Yes, there were times he was given extra chores. And push ups and spankings (we rarely use this anymore). He missed out on some fun times. There were a few times when he had sandwiches instead of a hot meal, but those were a result of him refusing to do something he was supposed to do and there was a chance for him to correct the situation and join us should he choose to. And he was given two sandwiches, a vegetable and a fruit.




So in a way this case catches my attention because it's what a child accused us of, and what a few people probably wondered if we were guilty of, but with social workers in and out constantly to check on foster children and all the children in the public school, it was obvious these things couldn't be going on. My child ran races. He played soccer. He went to church. He went to school. He went to camp.



And the case catches my attention because I can't believe that parents could be so abusive. They hated the girl. The mother complained to a few friends that the girl was wrecking her life. She had wanted a very young child. Then why did she accept the referral of an older girl and boy? And if she hated the girl so much, why not call the agency to find the girl another home? There are plenty of adoptive families who have readopted a child whose first adoptive home didn't work out. Yeah, I think it would be hard to adopt a preteen from another country. She is used to her own culture, language and food and is probably pretty set in her ways. It would take a real nurturing spirit to teach her new ways while not taking her own culture from her. But it can be done and I know of parents who are dealing with teen children from Haiti and from China. It's certainly hard at times, but they are making it one day at a time.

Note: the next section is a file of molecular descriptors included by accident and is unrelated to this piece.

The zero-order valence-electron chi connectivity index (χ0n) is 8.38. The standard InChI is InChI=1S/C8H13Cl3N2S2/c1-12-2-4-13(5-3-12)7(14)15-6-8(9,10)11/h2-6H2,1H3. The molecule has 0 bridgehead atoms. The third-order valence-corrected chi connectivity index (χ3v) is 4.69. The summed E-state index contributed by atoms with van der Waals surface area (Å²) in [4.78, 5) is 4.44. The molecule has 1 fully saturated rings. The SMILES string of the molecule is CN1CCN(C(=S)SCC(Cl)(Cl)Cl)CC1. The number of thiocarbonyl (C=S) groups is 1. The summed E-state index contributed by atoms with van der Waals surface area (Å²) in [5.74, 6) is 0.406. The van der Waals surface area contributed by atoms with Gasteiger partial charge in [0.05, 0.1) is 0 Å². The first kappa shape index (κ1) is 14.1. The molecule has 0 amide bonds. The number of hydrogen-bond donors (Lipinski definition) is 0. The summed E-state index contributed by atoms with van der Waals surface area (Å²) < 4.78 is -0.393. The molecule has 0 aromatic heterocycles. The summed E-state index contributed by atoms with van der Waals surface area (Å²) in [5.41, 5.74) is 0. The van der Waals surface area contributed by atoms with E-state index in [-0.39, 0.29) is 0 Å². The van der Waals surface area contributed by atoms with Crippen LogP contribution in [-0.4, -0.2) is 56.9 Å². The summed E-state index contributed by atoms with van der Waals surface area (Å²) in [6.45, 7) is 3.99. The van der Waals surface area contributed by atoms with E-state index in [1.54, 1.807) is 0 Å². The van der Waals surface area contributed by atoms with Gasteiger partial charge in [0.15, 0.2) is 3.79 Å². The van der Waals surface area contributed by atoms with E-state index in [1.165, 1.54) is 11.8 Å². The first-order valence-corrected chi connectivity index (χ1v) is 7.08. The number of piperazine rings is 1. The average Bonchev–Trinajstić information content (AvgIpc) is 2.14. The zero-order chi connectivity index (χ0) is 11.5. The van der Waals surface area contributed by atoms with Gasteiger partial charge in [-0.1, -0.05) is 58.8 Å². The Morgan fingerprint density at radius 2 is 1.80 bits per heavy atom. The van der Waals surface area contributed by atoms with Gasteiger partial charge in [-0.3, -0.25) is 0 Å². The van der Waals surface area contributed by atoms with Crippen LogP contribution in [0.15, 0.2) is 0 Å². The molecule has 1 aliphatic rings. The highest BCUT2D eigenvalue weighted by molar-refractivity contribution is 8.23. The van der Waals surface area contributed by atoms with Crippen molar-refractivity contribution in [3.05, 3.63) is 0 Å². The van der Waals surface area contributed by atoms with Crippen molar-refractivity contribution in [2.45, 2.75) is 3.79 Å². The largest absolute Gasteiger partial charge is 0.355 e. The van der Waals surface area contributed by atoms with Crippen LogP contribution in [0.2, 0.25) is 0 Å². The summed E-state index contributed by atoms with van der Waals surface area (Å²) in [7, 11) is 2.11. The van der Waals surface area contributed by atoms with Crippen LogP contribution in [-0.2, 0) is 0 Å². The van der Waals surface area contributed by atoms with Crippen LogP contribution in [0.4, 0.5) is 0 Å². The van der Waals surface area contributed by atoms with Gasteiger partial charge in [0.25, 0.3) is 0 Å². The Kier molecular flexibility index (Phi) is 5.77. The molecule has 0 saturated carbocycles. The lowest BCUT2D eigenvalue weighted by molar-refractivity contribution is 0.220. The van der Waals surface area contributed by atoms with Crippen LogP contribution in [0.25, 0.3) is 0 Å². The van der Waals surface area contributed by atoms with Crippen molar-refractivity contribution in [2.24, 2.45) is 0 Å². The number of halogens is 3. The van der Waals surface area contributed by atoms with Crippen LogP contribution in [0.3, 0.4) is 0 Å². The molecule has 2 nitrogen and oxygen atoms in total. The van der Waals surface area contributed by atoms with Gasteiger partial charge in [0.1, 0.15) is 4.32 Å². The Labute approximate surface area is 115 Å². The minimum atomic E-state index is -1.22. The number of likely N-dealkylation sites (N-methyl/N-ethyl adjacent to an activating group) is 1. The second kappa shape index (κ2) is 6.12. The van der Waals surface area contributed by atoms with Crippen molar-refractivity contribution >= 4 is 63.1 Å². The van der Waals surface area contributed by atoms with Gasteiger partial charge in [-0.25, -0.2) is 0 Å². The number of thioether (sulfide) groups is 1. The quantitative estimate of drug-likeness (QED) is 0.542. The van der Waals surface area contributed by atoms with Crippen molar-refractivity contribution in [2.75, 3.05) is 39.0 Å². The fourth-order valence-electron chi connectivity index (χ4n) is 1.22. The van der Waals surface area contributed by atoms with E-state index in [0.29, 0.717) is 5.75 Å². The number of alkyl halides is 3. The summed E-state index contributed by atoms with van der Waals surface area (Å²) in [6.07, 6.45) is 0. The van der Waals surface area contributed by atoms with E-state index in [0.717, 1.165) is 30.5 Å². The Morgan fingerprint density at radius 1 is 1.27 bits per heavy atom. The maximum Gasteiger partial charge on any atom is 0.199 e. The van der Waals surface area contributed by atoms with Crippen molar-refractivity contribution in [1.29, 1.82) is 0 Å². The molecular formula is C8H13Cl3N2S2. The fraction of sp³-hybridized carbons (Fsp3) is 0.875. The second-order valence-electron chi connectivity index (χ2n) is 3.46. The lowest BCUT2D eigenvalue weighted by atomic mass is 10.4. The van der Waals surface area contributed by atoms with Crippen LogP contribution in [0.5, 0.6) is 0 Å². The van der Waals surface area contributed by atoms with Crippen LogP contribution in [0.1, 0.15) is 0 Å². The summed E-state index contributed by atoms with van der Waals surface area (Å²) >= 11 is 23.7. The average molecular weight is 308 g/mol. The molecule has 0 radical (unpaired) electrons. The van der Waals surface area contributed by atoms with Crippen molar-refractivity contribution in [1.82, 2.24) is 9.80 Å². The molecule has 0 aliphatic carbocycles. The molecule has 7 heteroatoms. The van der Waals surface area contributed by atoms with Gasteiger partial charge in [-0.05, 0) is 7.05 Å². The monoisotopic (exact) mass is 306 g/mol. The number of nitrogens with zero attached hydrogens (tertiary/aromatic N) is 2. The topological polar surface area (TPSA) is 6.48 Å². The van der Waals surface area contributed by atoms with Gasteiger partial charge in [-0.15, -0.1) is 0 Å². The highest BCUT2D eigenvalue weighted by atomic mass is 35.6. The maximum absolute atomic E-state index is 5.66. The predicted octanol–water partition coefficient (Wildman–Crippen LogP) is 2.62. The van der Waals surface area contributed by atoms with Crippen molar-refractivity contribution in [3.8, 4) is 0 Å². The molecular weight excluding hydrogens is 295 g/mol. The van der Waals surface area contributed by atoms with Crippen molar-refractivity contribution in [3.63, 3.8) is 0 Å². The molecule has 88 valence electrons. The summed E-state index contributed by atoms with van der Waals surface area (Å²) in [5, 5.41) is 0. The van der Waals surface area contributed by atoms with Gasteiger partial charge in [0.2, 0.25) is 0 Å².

I know I'm venting. I have five adopted children. It's not always easy, but it's what we're called to do. And most of the time we love it. Our adopted children are doing great right now. At least, no differently than our bio children. I'm venting because a child who was brought to the states for a better life is dead. A child who may or may not have longed for a family to love her received only harshness and pain.





No one asked me, but you got my opinion anyway. Feel free to post your comments whether you agree with me or not. But be nice.

8 comments:

kayder1996 said...

Probably 6 weeks ago there was a story in the news cycle that was similar. Except maybe different. It was about two internationally adopted sisters who were abused. The story line actually focused on a Christian book that the parents read which followed the "all disobedience should result in punishment ie spanking" thought. The one girl was spanked for 8 hours straight and died. The other lived but was in very poor condition. My guess is that they were also dealing with attachment issues which made the situation difficult. But wow! It was so sad and literally turned my stomach.

Felicia said...

We have experienced a very difficult international, older child adoption. However, at no time did those difficulties give us just cause to resort to abuse of our child. Whether this child had attachment issues or not really didn't matter. The end result was that they did not deal with the childs issues appropriately and they caused the death of their child. I wonder if they knew of other options or if they seeked any help at any time.

Christine said...